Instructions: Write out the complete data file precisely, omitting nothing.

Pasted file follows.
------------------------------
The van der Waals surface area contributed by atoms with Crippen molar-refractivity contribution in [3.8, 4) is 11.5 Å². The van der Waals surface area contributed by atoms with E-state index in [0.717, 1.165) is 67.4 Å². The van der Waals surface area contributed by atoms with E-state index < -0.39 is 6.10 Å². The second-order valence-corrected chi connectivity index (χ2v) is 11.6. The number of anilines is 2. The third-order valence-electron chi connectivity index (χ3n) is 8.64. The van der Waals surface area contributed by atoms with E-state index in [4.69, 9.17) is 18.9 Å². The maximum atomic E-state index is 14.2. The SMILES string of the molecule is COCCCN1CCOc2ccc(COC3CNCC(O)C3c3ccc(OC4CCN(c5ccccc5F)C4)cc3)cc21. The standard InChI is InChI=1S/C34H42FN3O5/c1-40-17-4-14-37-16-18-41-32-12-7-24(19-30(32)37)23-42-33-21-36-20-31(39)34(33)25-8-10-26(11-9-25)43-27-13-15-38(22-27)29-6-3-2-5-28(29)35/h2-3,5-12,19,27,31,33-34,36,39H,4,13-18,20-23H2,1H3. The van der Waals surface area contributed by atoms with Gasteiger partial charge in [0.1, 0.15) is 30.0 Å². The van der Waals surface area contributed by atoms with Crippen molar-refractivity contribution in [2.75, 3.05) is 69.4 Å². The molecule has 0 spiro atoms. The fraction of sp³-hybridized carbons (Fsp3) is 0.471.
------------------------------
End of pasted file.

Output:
The van der Waals surface area contributed by atoms with Crippen molar-refractivity contribution in [3.8, 4) is 11.5 Å². The van der Waals surface area contributed by atoms with E-state index in [0.717, 1.165) is 67.4 Å². The van der Waals surface area contributed by atoms with E-state index < -0.39 is 6.10 Å². The second-order valence-corrected chi connectivity index (χ2v) is 11.6. The number of anilines is 2. The third-order valence-electron chi connectivity index (χ3n) is 8.64. The van der Waals surface area contributed by atoms with E-state index in [4.69, 9.17) is 18.9 Å². The maximum atomic E-state index is 14.2. The SMILES string of the molecule is COCCCN1CCOc2ccc(COC3CNCC(O)C3c3ccc(OC4CCN(c5ccccc5F)C4)cc3)cc21. The standard InChI is InChI=1S/C34H42FN3O5/c1-40-17-4-14-37-16-18-41-32-12-7-24(19-30(32)37)23-42-33-21-36-20-31(39)34(33)25-8-10-26(11-9-25)43-27-13-15-38(22-27)29-6-3-2-5-28(29)35/h2-3,5-12,19,27,31,33-34,36,39H,4,13-18,20-23H2,1H3. The van der Waals surface area contributed by atoms with Gasteiger partial charge in [0.1, 0.15) is 30.0 Å². The van der Waals surface area contributed by atoms with Crippen molar-refractivity contribution in [2.75, 3.05) is 69.4 Å². The molecule has 0 spiro atoms. The fraction of sp³-hybridized carbons (Fsp3) is 0.471.